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Bomanski v. US Airways Group

June 4, 2009

IRENE BOMANSKI PLAINTIFF,
v.
US AIRWAYS GROUP, INC. DEFENDANT.



The opinion of the court was delivered by: Slomsky, J.

OPINION AND ORDER

I. INTRODUCTION

Before the Court is a Motion for Summary Judgment filed by Defendant US Airways Group, Inc. seeking to dismiss a personal injury claim filed by Plaintiff Irene Bomanski, an airline passenger on board a US Airways flight operated by Defendant.*fn1 Plaintiff was struck in the head by another passenger's luggage which fell out of an overhead storage compartment prior to the aircraft's departure. Plaintiff alleges that as a result of Defendant's negligence, she has sustained serious, painful and permanent injuries. Defendant filed a Motion for Summary Judgment seeking to dismiss Plaintiff's claims on several grounds (Docket No. 13). Plaintiff filed a Response (Docket No. 14) and Defendant filed a Reply (Docket No. 17). There are three issues raised in the Motion for Summary Judgment and subsequent briefing which the Court must resolve:

1. Whether federal law preempts state law on the subject of air safety;

2. If so, whether Plaintiff's claims arise under an identified federal standard; and

3. Whether Plaintiff has provided facts that Defendant operated the aircraft in breach of an identified federal standard of care.

For the reasons stated below, the Court will grant Defendant's Motion for Summary Judgment.

II BACKGROUND*fn2

On March 1, 2006, Plaintiff was a passenger on US Airways Flight 346, scheduled to travel from Orlando, Florida to Philadelphia, Pennsylvania. (Comp. (Docket No. 1) at ¶ 4). After boarding the aircraft, Plaintiff sat in her aisle seat towards the rear of the aircraft. (Bomanski Dep. Oct. 14, 2008, Def. Motion for Summary Judgment, Ex. C at 47: 21-23, 48:23-24, 52:11-12). At no time did Plaintiff look inside the overhead compartment above her seat or place any of her belongings in the compartment. (Id. at 51:20-23, 73:12-22). When Plaintiff took her seat, the engine was on but the aircraft remained parked at the gate. (Id. at 57:2-9). Plaintiff described the aircraft as "full" and "slightly chaotic" during the boarding process. (Id. at 44:14-23).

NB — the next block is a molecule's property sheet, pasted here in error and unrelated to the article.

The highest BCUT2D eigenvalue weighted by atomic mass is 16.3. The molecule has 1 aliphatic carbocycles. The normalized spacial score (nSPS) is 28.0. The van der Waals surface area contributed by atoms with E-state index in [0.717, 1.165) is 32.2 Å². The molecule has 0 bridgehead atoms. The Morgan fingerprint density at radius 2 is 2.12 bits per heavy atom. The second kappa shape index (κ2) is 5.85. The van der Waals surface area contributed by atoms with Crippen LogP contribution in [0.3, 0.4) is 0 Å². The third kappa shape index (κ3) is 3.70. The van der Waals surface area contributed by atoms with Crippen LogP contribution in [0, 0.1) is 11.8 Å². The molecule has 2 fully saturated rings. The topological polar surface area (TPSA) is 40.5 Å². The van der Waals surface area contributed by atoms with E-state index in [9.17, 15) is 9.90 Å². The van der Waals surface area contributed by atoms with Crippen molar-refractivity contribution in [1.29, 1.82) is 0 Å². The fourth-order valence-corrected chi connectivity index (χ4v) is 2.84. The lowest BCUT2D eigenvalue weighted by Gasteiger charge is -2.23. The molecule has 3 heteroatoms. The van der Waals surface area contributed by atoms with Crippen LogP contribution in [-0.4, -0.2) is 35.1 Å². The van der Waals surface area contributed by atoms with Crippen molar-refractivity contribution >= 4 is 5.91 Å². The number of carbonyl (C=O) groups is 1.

Patrick Lenahan was a ticketed passenger on board the same flight as Plaintiff. (Lenahan Dep. Jan. 6, 2009, Def. Motion for Summary Judgment, Ex. D at 14:1-9). Mr. Lenahan had an aisle seat, one row behind and across from Plaintiff. (Id. at 28:10-12). Upon boarding the flight, Mr. Lenahan placed his suit jacket in the overhead compartment located directly above Plaintiff's seat because the overhead compartments above and across from his seat were full. (Id. at 27:18-20). According to Mr. Lenahan, there was still room in the compartment after he placed his jacket there. (Id. at 31:24-32:1-2). Mr. Lenahan left the compartment door open and took his assigned seat. (Id. at 28:10-12). Mr. Lenahan recalls that Defendant's flight attendants were present in the front and back of the aircraft but did not have any contact with the overhead compartment where he had placed his jacket. (Id. at 73:2-74:9).

After Mr. Lenahan took his seat, another male passenger boarded the aircraft and placed a bag in the same overhead compartment above Plaintiff's seat and shut the compartment door. (Id. at 33:11-16). The male passenger had no difficulty storing his item or closing the overhead compartment. (Id. at 70:20-71:2). Defendant's flight attendants did not handle the item the passenger had loaded into this overhead compartment. (Id. at 71:7-12). No representative of Defendant had approached the overhead compartment anytime after Mr. Lenahan had placed his jacket there. (Id. at 77:11-20).

Moments after the passenger closed the compartment door, Mr. Lenahan stood up to rearrange his jacket. (Id. at 37:6-7). Upon opening the latch, the bag placed in the compartment by the male passenger fell and struck Plaintiff on the top of the head. (Bomanski Dep. at 66:10-12). In her deposition, Plaintiff estimated that the bag was twenty inches long. Id. Plaintiff admitted that she never handled the bag and could not determine its weight. Id.

Plaintiff concedes that the aircraft had not disembarked from the gate at the time of her injury. (Id. at 97:14-18). Flight attendants quickly responded to the accident and within ten to fifteen minutes, paramedics had arrived on board. (Id. at 74:22-75:1, 78:15). Plaintiff refused the paramedics' offer to provide further treatment and decided to remain on board the aircraft for its departure and flight to Philadelphia. (Id. at 80:13-24). Plaintiff alleges that as a result of the bag striking ...


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